Katrina Markoff is forever bubbling clever ideas. Following the success of her wildly popular Vosges line of chocolate, the likes of which we've covered many times before, she has now introduced a line independent of the clever confections. Wild Ophelia is an Americana-inspired set of chocolate bars riffing off classic Southern flavor profiles.
Admittedly, while I'd have relished seeing Connecticut Hot Dog Stand in 66% dark chocolate and Bacon Clam Chowder suspended in white chocolate, these offer an approximation of Southern indulgences without having to leave the comfort of your home. Donna Tartt wishes she could have penned as convincing a Southern Gothic background story as these bars have. Miss Ophelia herself sent over a selection of five of the eight bar collection- Southern Hibiscus Peach, New Orleans Chili, Hickory Smoked Almond, Sweet Cherry Pecan, and Peanut Butter Banana, for our perusal.
Of the five bars, we were smitten with Peanut Butter and Banana and Hickory Smoked Almond, both offering fresh, defined flavor sets with an excellent balance between savory and sweet. Peanut Butter and Banana lacked the fruity, creamy punch that I typically associate with peanut butter and banana sandwiches, which might be why (amongst other reasons) I never added chocolate. I would have preferred to see this executed as a filled bar to better push the texture of gooey, silky banana. The salinity, however, offered a come-hither sensation that Vosges flavors are so known for. The smokiness of the Hickory Smoked Almond bar gave bacon a run for its money.
Southern Hibiscus Peach, Sweet Cherry Pecan, and New Orleans Chili sounded conceptually clever, but fell short of our expectations. The flavors of the former two were flat and subdued, overwhelmed by the sweet chocolate. Neither cherry nor pecan were discernible in the bar, and though a light, mild peachiness came through in Southern Hibiscus Peach, the hibiscus was lost. I was more impressed with the heaviness of the chickory and cinnamon notes in New Orleans Chili, but could not honestly say that I would have immediately associated that particular set of flavors with NOLA.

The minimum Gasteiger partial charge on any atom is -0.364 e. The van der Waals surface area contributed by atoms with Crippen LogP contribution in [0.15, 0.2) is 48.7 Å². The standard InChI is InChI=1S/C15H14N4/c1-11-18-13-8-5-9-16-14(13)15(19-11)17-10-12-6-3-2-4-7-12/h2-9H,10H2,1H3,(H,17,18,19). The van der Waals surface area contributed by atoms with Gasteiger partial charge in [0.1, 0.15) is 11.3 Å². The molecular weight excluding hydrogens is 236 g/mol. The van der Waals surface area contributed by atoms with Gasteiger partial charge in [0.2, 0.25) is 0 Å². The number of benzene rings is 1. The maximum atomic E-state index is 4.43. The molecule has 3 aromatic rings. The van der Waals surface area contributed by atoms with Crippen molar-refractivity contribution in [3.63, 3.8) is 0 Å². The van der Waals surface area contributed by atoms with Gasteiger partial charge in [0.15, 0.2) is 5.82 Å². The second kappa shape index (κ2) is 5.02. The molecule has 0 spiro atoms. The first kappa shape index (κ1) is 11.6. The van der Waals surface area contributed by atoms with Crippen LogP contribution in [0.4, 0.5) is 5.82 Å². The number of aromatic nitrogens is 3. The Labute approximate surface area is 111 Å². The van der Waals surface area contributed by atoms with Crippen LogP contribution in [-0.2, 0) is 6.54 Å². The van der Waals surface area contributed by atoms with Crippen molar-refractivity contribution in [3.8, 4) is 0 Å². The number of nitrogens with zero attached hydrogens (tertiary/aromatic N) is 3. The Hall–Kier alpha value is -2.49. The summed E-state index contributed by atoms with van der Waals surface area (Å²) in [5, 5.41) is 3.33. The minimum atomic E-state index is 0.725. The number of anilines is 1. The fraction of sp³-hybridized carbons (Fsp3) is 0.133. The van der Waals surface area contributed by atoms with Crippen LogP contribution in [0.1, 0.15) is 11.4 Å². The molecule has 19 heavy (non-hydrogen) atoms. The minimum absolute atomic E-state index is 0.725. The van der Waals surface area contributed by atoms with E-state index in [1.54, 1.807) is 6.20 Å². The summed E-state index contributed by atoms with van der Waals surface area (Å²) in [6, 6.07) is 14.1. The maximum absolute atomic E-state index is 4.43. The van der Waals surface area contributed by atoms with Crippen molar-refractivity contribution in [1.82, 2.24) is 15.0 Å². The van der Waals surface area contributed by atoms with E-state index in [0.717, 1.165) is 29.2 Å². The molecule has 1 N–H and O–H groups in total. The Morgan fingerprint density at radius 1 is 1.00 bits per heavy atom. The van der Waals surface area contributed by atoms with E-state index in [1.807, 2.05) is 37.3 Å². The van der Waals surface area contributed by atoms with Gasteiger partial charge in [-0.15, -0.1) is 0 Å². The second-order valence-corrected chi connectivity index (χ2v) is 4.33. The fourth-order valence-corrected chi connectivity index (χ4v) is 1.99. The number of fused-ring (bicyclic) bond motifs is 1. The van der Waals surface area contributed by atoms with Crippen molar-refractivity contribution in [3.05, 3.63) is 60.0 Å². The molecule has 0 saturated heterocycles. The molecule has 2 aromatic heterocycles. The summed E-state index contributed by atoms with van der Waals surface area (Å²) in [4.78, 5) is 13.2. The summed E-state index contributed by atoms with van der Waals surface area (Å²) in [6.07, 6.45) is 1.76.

The marketing, packaging and color concepts are adorably twee, crisp and well-designed, and seem very appealing for the younger audience they target. These would likely fly off the shelves at places like Anthropologie or
Urban Outfitters- they capture a certain upper-middle class, liberal arts-related
zeitgeist. But unfortunately, what's inside the package is not as clever and inviting as what's on the outside. I feel like this is a good bridge between Vosges and the rest of the world- Vosges Lite for those who can't handle Mo's Bacon Bar (who, in that case, should likely stay away from Smokehouse BBQ Potato Chip and Beef Jerky) but who want a little more oomph. In terms of savory flavors, I've found brands like Komforte Chocolate and Askinosie to have more success. Wild Ophelia the Samantha's groovy cousin Serena of the chocolate world, rather than the spirited, independent younger sister as the line suggests.
Don't get confused by the difference in price points and weight- in actuality, they cost the same. Vosges' regular line clocks in at 3 ounces for around $7.50 a bar, and Wild Ophelia runs you approximately $5.00 for two ounces. You're no better off buying one over the other, economically- it's all a matter of taste. In either scenario, you're going to get a unique experience, but will perhaps find more consistency in the regular line.